Bronzeville celebration focuses on pay gap between Black women, white men

ByABC7 Chicago Digital Team WLS logo
Tuesday, July 9, 2024
Chicago celebration focuses on pay gap between Black women, white men
Tuesday is Black Women's Equal Pay Day 2024. A Bronzeville celebration focused on the pay gap between Black women and white men.

CHICAGO (WLS) -- Black women earn 66 cents for every dollar earned by white men.

Tuesday is Black Women's Equal Pay Day, a time when the focus is on that pay gap.

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After years of working low-paying retail jobs, server Teara Willborn is finally making good money now that she's working at Truth Restaurant on the city's South Side.

"As an African American Black woman, it's good to know I'm getting what I deserve for the work I put in," Willborn said.

She's lucky, but other women of color aren't, as Chicago and the country mark Black Women's Equal Pay Day.

Tuesday's local annual event held on July 9 highlights the disparity between what Black women and their white counterparts are paid.

"Today we are celebrating Black Women Equal Pay Day," One Fair Wage National Chair Nataki Rhodes said in Bronzeville.

According to the latest U.S. Census data available from 2022, Black women typically earn only 66 cents on the dollar to what white, non-Hispanic men make.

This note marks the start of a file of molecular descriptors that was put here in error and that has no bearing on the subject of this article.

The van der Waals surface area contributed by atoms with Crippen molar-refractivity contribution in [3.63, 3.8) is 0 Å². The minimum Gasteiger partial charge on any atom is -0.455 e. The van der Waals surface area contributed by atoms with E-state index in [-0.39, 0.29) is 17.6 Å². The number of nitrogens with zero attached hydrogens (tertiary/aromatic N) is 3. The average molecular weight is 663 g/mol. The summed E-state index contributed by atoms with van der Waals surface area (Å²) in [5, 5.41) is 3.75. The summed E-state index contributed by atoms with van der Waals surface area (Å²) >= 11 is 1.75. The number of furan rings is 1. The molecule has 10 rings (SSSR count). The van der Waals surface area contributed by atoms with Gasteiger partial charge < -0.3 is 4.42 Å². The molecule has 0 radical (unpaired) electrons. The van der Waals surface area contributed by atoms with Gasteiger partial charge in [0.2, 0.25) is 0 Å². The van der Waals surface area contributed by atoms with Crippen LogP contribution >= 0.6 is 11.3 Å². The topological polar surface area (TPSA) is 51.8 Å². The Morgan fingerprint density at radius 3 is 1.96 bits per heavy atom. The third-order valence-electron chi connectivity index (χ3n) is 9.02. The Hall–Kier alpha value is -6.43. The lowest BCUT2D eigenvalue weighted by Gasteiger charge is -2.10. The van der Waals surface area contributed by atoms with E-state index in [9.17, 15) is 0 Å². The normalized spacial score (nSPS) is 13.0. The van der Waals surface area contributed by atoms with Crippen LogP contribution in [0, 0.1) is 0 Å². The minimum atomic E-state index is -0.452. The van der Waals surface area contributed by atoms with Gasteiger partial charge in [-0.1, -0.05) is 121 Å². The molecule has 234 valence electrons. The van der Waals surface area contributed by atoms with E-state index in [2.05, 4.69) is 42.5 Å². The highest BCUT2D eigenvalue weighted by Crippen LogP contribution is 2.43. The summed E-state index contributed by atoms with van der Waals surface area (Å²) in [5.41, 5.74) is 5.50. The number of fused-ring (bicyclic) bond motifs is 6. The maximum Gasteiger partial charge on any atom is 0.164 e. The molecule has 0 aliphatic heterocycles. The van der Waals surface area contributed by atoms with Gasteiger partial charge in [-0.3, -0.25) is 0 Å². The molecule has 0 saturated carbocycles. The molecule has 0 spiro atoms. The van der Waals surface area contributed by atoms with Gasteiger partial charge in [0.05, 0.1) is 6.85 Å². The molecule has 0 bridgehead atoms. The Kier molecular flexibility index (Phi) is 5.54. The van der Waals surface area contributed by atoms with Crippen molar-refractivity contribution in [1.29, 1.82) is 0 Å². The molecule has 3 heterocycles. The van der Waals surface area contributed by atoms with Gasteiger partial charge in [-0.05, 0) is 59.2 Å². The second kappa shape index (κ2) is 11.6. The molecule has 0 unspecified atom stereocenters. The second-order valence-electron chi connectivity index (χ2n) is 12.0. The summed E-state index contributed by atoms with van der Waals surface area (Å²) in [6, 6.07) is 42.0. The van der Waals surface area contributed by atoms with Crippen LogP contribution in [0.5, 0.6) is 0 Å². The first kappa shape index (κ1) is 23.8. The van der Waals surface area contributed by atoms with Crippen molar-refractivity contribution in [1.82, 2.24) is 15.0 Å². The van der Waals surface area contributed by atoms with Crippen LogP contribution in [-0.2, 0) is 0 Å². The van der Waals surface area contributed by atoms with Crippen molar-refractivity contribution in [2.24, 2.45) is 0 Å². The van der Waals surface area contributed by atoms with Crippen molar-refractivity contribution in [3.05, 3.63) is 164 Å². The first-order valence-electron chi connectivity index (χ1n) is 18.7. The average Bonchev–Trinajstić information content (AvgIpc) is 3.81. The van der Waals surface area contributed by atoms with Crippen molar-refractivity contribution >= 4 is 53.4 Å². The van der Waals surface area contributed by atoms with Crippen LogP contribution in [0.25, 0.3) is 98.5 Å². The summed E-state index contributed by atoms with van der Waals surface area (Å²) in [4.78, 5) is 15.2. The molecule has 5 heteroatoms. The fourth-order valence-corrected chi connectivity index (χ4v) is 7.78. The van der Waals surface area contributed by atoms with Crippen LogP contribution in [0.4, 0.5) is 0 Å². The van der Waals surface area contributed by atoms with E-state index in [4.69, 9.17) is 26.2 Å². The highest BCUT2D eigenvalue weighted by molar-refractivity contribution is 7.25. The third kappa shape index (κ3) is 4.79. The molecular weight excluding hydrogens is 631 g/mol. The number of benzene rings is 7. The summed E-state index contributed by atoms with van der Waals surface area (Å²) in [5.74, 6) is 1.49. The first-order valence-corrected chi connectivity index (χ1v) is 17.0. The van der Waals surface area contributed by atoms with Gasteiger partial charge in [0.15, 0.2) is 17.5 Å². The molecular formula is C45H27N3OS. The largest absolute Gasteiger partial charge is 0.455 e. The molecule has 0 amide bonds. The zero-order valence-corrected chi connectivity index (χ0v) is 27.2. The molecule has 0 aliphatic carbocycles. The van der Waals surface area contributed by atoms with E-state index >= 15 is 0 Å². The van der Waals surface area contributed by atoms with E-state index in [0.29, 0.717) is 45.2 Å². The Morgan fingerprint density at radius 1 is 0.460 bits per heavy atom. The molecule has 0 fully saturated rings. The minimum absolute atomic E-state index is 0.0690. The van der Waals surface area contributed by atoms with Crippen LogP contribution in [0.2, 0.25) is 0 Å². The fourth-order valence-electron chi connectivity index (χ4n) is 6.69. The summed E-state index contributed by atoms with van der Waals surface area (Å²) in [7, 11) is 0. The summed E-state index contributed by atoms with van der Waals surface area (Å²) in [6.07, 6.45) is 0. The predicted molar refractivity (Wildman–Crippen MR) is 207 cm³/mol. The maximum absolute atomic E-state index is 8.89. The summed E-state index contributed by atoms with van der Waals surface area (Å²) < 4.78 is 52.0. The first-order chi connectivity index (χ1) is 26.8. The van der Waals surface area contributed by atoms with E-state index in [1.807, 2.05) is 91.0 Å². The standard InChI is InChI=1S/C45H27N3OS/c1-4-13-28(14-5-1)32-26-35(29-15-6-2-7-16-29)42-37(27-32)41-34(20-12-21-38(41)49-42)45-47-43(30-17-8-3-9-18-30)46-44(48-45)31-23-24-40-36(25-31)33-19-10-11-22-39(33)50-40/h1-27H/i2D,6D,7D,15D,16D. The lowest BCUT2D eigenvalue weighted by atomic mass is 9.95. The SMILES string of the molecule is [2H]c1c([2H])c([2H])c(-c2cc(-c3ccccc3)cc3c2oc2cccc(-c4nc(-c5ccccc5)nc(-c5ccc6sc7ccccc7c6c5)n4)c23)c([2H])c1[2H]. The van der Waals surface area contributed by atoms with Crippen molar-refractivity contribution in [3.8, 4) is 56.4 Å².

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When only those working full-time year-round are considered, Black women's pay inches up to 69 cents.

This year's National Black Women's Equal Pay Day comes as tipped service industry workers see the first hourly pay bump resulting from the One Fair Wage ordinance passed last October.

Workers earning subminimum wage in Chicago are required to be paid at least $11.02 an hour. That's a $1.54 increase.

"I am here to support raising the minimum wage," Truth Restaurant owner Peytyn Willborn said.

Chicago Mayor Brandon Johnson continues to support wage equity, saying it's more important now than ever.

"You all know, it is the hard work of Black women that saved this democracy," Johnson said.

Supporters are still pushing for paycheck equity, which can lead to wealth building and a stable retirement.

And, while advocates acknowledge there has been some progress, there's plenty of work to be done.